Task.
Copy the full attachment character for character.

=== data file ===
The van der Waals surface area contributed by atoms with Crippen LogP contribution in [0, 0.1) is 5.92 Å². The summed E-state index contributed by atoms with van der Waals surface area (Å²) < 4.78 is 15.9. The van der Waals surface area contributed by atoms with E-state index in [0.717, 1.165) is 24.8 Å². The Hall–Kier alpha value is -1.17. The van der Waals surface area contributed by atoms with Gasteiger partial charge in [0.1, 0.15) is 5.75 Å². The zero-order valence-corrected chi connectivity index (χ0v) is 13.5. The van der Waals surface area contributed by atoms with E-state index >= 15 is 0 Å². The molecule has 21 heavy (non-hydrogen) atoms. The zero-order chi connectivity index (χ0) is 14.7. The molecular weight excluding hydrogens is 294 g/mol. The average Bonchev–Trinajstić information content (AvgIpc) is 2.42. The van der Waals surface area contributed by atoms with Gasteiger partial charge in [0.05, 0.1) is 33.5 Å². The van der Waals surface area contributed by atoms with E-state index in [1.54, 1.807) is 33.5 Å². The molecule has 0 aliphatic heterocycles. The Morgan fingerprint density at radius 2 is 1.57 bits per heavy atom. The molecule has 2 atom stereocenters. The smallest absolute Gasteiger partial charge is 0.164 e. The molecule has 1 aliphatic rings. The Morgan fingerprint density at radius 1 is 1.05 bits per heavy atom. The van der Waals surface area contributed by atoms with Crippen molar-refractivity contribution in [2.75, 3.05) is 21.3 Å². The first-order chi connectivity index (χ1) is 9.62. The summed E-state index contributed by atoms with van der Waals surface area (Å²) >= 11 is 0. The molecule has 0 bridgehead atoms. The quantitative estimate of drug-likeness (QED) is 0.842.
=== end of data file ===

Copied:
The van der Waals surface area contributed by atoms with Crippen LogP contribution in [0, 0.1) is 5.92 Å². The summed E-state index contributed by atoms with van der Waals surface area (Å²) < 4.78 is 15.9. The van der Waals surface area contributed by atoms with E-state index in [0.717, 1.165) is 24.8 Å². The Hall–Kier alpha value is -1.17. The van der Waals surface area contributed by atoms with Gasteiger partial charge in [0.1, 0.15) is 5.75 Å². The zero-order valence-corrected chi connectivity index (χ0v) is 13.5. The van der Waals surface area contributed by atoms with E-state index >= 15 is 0 Å². The molecule has 21 heavy (non-hydrogen) atoms. The zero-order chi connectivity index (χ0) is 14.7. The molecular weight excluding hydrogens is 294 g/mol. The average Bonchev–Trinajstić information content (AvgIpc) is 2.42. The van der Waals surface area contributed by atoms with Gasteiger partial charge in [0.05, 0.1) is 33.5 Å². The van der Waals surface area contributed by atoms with E-state index in [1.54, 1.807) is 33.5 Å². The molecule has 0 aliphatic heterocycles. The Morgan fingerprint density at radius 2 is 1.57 bits per heavy atom. The molecule has 2 atom stereocenters. The smallest absolute Gasteiger partial charge is 0.164 e. The molecule has 1 aliphatic rings. The Morgan fingerprint density at radius 1 is 1.05 bits per heavy atom. The van der Waals surface area contributed by atoms with Crippen molar-refractivity contribution in [2.75, 3.05) is 21.3 Å². The first-order chi connectivity index (χ1) is 9.62. The summed E-state index contributed by atoms with van der Waals surface area (Å²) >= 11 is 0. The molecule has 0 bridgehead atoms. The quantitative estimate of drug-likeness (QED) is 0.842.